This tale reminded me a bit of my friends and family. It’s a tale of domain independence.
That means that something that you deem unacceptable in one domain you see as acceptable, and sometimes admirable, in another domain.
This isn’t something like, it’s okay to belch in your home (one domain) but not in public (another domain). It’s more like, you think it’s not okay for a burglar to steal from someone (one domain), but it’s okay for the government to do so (another domain).
The source of domain independence is that those who have it don’t see it that way. They don’t see government taxing as stealing. Or, if they do, they justify it in that at least there was a political process behind it and it wasn’t random.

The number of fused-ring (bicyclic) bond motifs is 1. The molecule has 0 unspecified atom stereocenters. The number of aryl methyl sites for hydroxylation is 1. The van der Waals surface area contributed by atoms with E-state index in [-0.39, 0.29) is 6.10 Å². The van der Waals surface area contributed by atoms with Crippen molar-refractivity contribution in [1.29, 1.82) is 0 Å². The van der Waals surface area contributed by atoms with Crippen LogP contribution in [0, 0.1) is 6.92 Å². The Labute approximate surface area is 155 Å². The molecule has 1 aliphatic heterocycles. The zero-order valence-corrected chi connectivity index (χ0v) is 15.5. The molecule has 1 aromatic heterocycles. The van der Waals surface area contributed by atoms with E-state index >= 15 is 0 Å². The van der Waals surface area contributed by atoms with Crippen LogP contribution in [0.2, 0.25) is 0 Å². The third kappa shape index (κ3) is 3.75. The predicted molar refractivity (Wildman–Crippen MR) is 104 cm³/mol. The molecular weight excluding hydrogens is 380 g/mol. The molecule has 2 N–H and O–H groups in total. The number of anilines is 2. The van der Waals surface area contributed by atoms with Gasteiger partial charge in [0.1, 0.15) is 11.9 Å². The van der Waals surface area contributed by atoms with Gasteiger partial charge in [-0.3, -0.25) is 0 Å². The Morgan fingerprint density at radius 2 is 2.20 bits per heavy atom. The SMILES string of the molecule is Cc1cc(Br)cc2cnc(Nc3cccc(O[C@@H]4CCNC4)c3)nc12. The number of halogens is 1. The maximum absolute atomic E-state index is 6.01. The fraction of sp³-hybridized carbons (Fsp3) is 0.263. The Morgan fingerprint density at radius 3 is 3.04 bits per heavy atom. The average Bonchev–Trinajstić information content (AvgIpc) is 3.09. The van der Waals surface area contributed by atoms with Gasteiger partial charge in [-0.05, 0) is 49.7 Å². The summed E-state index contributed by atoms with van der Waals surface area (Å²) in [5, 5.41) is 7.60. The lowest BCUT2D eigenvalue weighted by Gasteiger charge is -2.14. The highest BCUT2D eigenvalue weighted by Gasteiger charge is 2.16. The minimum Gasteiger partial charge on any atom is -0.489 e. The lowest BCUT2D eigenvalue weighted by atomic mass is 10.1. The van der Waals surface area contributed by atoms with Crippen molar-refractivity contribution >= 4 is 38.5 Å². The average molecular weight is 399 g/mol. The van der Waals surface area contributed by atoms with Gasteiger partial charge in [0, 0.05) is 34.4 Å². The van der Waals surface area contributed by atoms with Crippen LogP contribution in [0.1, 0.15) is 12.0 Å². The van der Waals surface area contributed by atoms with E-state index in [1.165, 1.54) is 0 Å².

That may be well and good, but there is a good litmus test that fades this mirage of rationality. That test comes when they see their money being taken and used for something they disagree with.
A family member of mine illustrates this well. He was always for the government taking money and using it for things he supported.
I’d ask, What if someone else disagrees with you, should they be forced to support it?
His response would typically be, Heck yes. They’re just being irresponsible and I know I’m right. They have to give back. If we don’t make them, they won’t give enough.
That, however, went out the window one day when his city was spending gobs of money on a project that he vehemently opposed. Suddenly, he felt like his money was being stolen from him.
Yet, when I asked him if he could now empathize with the people that he felt should be made to pay for his priorities, the answer was still a resounding no.